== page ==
For HBO, prebuying distribution rights meant guaranteed access to films at a fixed price, regardless of how successful the film was. For the studios, the practice meant guaranteed distribution-rights revenue, regardless of whether the film bombed. The more stable film inventory helped build the company into a must-see cable channel, and by 1980, HBO had 600 staffers and was “coining money,” says Walkingshaw.

In 1981, Walkingshaw departed for another turnaround project: Teleprompter Inc., a start-up cable company headquartered in New York. But Time lured him back in 1983 by offering him the CFO position at TriStar Pictures, a new joint venture with Columbia Pictures and CBS. To get the studio rolling, he helped raise $1 billion. The venture partners supplied only $200 million; the rest came from a bank line and the presale revenue from movies in production — the flip side of the deal he helped pioneer at HBO.

Walkingshaw then installed tight controls over the hundreds of millions of dollars that flowed through the studio during production. Those controls enabled him and his staff to break with “50 years of old Hollywood ways of doing things.” As a result, he says, TriStar “rarely had overruns of any notable size.”

TriStar went public in 1985, shortly after the studio’s first movie, The Natural, was nominated for several Academy Awards. By the time the company was acquired by Sony Pictures in 1989, its stock price had more than quintupled. But then TriStar’s headquarters moved from New York to Los Angeles. Walkingshaw, born and reared on the East Coast, resigned. After briefly consulting for Sony, he set up his own finance consulting business. The job has taken him around the country, to companies in various industries, including technology, medical devices, manufacturing, and entertainment.

Since his original stint at Time, Walkingshaw has learned much about the need for discipline and a firm grasp of vital data. He learned a different lesson in 1997, a few weeks after the birth of his daughter, Samantha Grace, when he was diagnosed with prostate cancer. The thought of not being around to see his daughter and his son, Max, grow up “threw me into a funk,” says Walkingshaw. The disease gave him an incentive to spend more time with his family, and being a consultant allowed him to do so.

When Walkingshaw was finished with his surgery and his four months of treatments and recuperation, he ramped up his consulting practice again. But recently he has come to miss being able to see a project through to completion. He now hopes to find a permanent finance position, though he acknowledges, “It’ll be hard to find a job that will measure up to those I’ve had in the past, and to find someone who wants to give me that job.”

Build a Foundation

Richard Galanti
Age: 48
1985: VP of finance at Costco
2005: CFO of Costco

By 1983, Richard Galanti had spent four years as an investment banker at Donaldson Lufkin Jenrette in New York, working 80 to 100 hours a week on a variety of deals, from capital raising to M&A, meeting with senior executives, becoming a “Master of the Universe” — all the things one would expect from a Stanford University MBA with brains and ambition. The last thing he ever expected was a career in retail.

Yet when a retail project showed up in DLJ’s offices, Galanti usually found himself working on it. He happened to be in the office the day executives for a new retail company came in, seeking a second round of mezzanine financing. The company’s previous vice president of finance hadn’t worked out, they told Galanti; would he like the job? He didn’t hesitate to say yes.

The new retailer was called Costco Warehouse Corp. In the following months, the company would open 4 “warehouse club” stores. Twenty years later, Costco is a retail juggernaut, with 450 stores in seven countries and $50 billion in sales. Galanti still works there, as do the two executives who invited him aboard — chairman Jeff Brotman and CEO and president Jim Sinegal. Galanti now holds the title of CFO, but the job description is essentially the same. What has changed, he says, is his attitude toward the job and how he does it.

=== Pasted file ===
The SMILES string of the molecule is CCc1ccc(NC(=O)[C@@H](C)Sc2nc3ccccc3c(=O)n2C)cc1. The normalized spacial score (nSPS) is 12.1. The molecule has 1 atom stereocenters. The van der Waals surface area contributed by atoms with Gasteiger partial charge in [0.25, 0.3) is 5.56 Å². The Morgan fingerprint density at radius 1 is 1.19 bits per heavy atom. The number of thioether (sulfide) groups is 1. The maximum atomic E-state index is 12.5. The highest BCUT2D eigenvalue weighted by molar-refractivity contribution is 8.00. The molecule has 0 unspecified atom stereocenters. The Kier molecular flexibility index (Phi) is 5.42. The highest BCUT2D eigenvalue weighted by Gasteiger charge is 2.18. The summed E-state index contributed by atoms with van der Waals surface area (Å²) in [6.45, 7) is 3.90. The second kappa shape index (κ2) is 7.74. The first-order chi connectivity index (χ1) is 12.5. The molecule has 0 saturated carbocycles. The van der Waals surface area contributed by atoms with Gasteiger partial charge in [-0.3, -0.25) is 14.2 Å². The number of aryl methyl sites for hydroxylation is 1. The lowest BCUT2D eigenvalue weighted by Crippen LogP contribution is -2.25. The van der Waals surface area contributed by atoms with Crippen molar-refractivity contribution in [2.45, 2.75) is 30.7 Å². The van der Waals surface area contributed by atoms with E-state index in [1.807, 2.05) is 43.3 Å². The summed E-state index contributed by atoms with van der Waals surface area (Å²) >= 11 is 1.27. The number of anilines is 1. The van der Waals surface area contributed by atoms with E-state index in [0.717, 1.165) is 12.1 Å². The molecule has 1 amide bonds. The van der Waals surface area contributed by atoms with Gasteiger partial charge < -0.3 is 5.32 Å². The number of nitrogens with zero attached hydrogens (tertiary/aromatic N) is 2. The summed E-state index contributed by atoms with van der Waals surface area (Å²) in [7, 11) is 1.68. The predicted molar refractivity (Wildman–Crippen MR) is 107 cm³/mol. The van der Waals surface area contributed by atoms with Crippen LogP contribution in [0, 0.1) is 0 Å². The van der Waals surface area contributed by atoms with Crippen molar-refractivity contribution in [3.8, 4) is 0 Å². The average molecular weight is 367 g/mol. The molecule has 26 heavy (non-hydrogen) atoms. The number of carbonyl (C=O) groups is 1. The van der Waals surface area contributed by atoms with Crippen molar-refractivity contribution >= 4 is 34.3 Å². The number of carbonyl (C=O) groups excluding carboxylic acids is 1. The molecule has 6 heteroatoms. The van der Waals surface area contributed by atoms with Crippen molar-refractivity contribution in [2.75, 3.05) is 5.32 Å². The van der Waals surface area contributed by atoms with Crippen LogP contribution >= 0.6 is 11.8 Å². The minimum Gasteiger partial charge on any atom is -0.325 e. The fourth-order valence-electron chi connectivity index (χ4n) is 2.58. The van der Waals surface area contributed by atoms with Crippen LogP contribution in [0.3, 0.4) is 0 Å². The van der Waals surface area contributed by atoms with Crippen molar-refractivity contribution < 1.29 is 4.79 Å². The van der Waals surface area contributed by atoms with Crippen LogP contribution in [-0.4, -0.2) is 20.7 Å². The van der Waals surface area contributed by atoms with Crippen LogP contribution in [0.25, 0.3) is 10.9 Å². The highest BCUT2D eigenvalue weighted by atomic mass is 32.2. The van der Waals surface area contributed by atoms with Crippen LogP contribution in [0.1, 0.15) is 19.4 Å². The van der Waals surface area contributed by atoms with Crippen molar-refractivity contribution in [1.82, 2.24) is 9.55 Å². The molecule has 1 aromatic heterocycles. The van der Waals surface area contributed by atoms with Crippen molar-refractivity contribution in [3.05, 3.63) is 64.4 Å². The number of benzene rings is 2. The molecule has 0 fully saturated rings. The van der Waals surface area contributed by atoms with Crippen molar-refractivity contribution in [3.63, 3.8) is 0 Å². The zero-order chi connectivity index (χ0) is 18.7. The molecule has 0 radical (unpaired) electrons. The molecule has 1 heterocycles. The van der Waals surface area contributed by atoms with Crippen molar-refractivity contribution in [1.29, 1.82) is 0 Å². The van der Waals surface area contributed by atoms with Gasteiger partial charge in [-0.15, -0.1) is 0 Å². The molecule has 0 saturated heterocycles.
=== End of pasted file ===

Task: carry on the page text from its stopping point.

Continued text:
“When I came to Costco,” says Galanti, “I was this hotshot investment banker. I thought I knew everything. I thought I understood retail, having grown up in a grocery business. But what I’ve learned is that in all businesses, there are a lot of very bright, very talented, competitive, hard-working people who didn’t go to fancy schools or work on Wall Street.

“What was important to this company,” continues Galanti, “wasn’t how well I talked to investors or if I could save a few basis points on a loan — although that was nice, too. What was important was this: Were the key user groups getting what they needed?” The users in Galanti’s world are the buyers and store managers who need accurate data at their fingertips on a daily basis. Everything else is gravy.

Without understanding their industries inside out, CFOs can’t really know what people need, says Galanti. “The biggest challenge to me was leaving my comfort zone, which was finance and investor relations, and focusing instead on what was important to the company’s day-to-day operation,” he says. That meant creating meaningful information tools, shortening the monthly closing cycle, and getting all the bills paid correctly and on time — in short, the fundamentals. The key word here, says Galanti, is “meaningful.”

“Our president [Jim Sinegal] says that there’s no point doing something well that shouldn’t be done at all,” Galanti explains. “We periodically go back and see who is using all the reports we generate. We’re constantly going back to revisit what we’re doing to make sure we should still be doing it.”

The biggest challenge was learning how to manage people and communicate effectively, he says, skills in which CFOs are generally considered to be less than proficient. “I was lazy and weak in the verbal side in school,” Galanti laughingly admits. “I stayed away from anything that required a term paper. The day I joined DLJ, I learned that everything is about communication.” But he wouldn’t really master those skills until he moved to Costco.

Galanti has learned other important lessons during the years since Costco went public in 1985. Many of them have involved a humbling from his Master of the Universe days. “I learned that it’s important to hire people who are smarter than you are,” he says. For example, one of his first hires was a controller 20 years his elder, with 20 years’ experience in retail.

Another hard-won lesson: how to manage people. “On Wall Street, everyone is managing themselves on projects,” Galanti says. “You become a CFO and you have to learn to manage others. There are far more people issues on the job than anything else.”

Kris Frieswick is a senior writer at CFO.